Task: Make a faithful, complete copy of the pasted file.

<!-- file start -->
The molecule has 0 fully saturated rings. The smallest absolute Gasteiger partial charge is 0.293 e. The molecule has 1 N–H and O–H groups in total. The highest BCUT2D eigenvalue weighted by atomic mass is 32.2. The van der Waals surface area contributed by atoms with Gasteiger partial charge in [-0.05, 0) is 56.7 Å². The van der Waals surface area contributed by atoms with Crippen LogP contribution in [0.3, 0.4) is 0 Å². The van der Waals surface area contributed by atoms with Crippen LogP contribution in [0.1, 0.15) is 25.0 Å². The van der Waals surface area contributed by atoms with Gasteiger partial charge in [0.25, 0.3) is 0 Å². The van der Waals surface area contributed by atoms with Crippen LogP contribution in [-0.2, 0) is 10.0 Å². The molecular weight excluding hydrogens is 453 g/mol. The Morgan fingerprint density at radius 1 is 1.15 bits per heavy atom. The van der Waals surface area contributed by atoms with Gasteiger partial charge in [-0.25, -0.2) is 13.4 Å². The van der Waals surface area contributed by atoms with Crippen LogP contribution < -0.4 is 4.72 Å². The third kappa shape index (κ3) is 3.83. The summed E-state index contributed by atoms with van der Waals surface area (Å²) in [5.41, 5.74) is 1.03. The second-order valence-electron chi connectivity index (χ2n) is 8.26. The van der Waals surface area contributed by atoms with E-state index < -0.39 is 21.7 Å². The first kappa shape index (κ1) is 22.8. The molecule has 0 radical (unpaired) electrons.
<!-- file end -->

The molecule has 0 fully saturated rings. The smallest absolute Gasteiger partial charge is 0.293 e. The molecule has 1 N–H and O–H groups in total. The highest BCUT2D eigenvalue weighted by atomic mass is 32.2. The van der Waals surface area contributed by atoms with Gasteiger partial charge in [-0.05, 0) is 56.7 Å². The van der Waals surface area contributed by atoms with Crippen LogP contribution in [0.3, 0.4) is 0 Å². The van der Waals surface area contributed by atoms with Crippen LogP contribution in [0.1, 0.15) is 25.0 Å². The van der Waals surface area contributed by atoms with Gasteiger partial charge in [0.25, 0.3) is 0 Å². The van der Waals surface area contributed by atoms with Crippen LogP contribution in [-0.2, 0) is 10.0 Å². The molecular weight excluding hydrogens is 453 g/mol. The Morgan fingerprint density at radius 1 is 1.15 bits per heavy atom. The van der Waals surface area contributed by atoms with Gasteiger partial charge in [-0.25, -0.2) is 13.4 Å². The van der Waals surface area contributed by atoms with Crippen LogP contribution < -0.4 is 4.72 Å². The third kappa shape index (κ3) is 3.83. The summed E-state index contributed by atoms with van der Waals surface area (Å²) in [5.41, 5.74) is 1.03. The second-order valence-electron chi connectivity index (χ2n) is 8.26. The van der Waals surface area contributed by atoms with E-state index < -0.39 is 21.7 Å². The first kappa shape index (κ1) is 22.8. The molecule has 0 radical (unpaired) electrons.